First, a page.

Details of John Danks’ five-year, $65 million extension with White Sox

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John Danks’ five-year, $65 million contract extension with the White Sox was reported last week and became official today.

Danks will get $8 million in 2012 and then $14.25 million per season from 2013-2016.

If not for the extension Danks would be heading into his final season of arbitration eligibility after earning $6 million in 2011, so the White Sox likely end up saving a little bit of money for 2012 and then essentially buy out his first four seasons of free agency for $57 million.

Danks certainly isn’t an elite pitcher, but the 26-year-old left-hander in the second tier of top-notch No. 2 starters and borderline No. 1 guys, posting ERAs of 3.32, 3.77, 3.72, and 4.33 during the past four seasons while calling a hitter-friendly ballpark home in the American League.

Among all the pitchers to start at least 100 games from 2008-2011 he ranks 23rd in ERA and 17th in adjusted ERA+.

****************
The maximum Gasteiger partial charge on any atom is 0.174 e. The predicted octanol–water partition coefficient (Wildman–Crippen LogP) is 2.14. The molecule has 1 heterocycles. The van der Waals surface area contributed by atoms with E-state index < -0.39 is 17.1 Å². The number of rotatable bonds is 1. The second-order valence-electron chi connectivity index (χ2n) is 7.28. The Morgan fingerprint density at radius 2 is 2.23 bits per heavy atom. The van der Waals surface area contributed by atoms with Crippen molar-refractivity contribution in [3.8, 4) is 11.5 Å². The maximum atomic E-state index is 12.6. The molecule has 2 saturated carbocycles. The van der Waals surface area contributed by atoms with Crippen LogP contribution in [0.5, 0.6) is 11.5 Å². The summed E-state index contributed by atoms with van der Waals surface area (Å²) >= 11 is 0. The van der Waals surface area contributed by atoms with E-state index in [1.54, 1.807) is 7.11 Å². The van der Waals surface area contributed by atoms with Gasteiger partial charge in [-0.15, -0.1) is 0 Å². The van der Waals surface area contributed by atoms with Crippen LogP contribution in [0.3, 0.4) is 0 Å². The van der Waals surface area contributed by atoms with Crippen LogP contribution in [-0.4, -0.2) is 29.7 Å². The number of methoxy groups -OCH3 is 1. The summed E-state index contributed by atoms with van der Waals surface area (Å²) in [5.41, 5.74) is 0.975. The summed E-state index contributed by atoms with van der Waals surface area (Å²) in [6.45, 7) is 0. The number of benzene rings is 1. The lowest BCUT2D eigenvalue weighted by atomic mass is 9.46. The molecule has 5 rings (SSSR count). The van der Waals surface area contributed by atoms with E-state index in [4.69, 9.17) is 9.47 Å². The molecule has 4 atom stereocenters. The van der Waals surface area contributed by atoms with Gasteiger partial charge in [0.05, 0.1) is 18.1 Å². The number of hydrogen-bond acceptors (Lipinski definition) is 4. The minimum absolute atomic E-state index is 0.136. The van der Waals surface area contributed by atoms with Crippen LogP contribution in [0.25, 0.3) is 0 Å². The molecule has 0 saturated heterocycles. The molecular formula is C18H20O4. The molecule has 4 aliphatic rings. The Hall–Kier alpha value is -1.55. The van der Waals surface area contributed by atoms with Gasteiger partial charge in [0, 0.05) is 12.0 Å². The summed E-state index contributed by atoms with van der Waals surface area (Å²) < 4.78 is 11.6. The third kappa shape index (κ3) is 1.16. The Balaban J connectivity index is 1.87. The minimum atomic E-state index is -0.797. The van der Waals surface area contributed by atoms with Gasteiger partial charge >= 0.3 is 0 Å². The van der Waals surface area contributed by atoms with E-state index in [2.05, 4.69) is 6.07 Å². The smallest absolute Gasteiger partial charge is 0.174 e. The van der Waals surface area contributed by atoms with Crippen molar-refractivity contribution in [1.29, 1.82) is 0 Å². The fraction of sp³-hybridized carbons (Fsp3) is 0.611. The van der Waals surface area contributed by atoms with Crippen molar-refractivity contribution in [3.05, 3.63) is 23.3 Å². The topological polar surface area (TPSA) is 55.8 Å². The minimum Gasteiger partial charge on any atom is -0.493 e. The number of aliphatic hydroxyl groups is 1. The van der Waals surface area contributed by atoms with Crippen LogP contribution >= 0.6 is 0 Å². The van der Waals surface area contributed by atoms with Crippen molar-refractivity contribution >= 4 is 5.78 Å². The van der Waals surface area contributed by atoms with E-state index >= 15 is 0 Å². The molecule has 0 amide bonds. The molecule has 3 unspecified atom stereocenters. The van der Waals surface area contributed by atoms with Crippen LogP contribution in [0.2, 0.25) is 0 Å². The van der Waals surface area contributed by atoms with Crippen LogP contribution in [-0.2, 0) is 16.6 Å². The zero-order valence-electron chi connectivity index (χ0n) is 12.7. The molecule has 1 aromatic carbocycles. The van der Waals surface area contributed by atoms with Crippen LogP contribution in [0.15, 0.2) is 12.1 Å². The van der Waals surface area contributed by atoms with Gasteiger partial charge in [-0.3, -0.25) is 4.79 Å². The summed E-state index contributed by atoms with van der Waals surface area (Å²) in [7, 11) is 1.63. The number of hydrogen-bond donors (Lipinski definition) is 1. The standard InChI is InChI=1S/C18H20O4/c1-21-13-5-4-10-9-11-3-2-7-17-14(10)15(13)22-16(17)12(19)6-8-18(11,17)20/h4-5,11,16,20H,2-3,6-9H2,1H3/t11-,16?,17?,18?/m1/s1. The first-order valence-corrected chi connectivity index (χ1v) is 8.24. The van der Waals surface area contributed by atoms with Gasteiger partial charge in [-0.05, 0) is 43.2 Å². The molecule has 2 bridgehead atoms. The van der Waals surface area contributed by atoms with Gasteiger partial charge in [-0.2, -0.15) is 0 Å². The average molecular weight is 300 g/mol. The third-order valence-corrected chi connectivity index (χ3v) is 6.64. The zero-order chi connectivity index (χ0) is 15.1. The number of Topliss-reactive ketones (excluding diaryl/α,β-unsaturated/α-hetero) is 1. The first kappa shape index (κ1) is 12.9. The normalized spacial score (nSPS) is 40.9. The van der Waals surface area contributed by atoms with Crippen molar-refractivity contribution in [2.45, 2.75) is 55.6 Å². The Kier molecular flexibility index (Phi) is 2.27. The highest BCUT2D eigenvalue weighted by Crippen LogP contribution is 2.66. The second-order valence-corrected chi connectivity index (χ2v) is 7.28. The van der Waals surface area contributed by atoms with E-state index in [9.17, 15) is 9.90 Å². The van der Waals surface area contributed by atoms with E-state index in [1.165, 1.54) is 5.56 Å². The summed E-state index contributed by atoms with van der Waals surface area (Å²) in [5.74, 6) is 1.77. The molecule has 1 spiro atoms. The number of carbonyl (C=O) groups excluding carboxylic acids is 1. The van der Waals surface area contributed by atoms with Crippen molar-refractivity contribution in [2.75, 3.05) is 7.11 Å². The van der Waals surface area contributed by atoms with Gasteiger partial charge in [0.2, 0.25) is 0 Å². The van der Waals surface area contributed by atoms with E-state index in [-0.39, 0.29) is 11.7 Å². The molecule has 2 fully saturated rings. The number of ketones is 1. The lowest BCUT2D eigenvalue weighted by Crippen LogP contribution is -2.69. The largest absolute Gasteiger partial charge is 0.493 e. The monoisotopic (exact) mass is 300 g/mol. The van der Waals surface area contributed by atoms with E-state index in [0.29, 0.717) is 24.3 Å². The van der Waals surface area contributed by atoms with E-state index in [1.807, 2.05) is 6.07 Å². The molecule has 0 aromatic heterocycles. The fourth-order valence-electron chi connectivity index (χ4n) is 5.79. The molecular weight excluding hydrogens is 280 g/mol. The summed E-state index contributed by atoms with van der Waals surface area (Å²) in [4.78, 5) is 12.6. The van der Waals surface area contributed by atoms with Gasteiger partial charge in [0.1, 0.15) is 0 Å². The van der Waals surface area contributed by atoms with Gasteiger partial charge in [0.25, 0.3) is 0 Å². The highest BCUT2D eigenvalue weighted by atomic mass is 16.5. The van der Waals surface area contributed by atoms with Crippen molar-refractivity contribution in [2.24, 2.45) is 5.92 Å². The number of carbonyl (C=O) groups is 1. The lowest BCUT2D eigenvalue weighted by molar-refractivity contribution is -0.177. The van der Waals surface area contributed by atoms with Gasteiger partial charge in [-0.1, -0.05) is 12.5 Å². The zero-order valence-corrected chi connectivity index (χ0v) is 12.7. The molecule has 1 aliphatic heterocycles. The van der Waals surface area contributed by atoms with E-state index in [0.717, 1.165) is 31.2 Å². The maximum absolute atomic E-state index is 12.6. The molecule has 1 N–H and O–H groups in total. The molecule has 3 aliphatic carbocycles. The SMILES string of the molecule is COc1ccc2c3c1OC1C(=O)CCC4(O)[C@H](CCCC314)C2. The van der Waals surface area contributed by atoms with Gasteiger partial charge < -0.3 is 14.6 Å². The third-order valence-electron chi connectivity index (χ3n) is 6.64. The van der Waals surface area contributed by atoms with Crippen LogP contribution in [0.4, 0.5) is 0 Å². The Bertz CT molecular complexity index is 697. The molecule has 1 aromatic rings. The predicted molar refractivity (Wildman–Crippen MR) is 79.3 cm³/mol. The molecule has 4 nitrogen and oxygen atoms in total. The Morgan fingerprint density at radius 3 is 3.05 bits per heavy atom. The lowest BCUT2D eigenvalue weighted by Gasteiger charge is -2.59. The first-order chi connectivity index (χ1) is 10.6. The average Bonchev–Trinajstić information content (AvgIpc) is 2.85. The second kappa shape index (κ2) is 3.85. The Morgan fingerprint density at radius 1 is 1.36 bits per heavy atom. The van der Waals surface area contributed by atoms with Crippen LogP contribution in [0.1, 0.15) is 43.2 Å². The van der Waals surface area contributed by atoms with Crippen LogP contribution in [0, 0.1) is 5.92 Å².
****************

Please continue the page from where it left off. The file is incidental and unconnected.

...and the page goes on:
Report: Mets have discussed a Matt Harvey trade with at least two teams

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Kristie Ackert of the New York Daily News reports that the Mets have discussed a trade involving starter Matt Harvey with at least two teams. Apparently, the Mets were even willing to move Harvey for a reliever.

The Mets tendered Harvey a contract on December 1. He’s entering his third and final year of arbitration eligibility and will likely see a slight bump from last season’s salary of $5.125 million. As a result, there was some thought going into late November that the Mets would non-tender Harvey.

Harvey, 28, made 18 starts and one relief appearance last year and had horrendous results. He put up a 6.70 ERA with a 67/47 K/BB ratio in 92 2/3 innings. Between his performance, his impending free agency, and his injury history, the Mets aren’t likely to get much back in return for Harvey. Even expecting a reliever in return may be too lofty.

Along with bullpen help, the Mets also need help at second base, first base, and the outfield. They don’t have many resources with which to address those needs. Ackert described the Mets’ resources as “a very limited stash of prospects” and “limited payroll space.”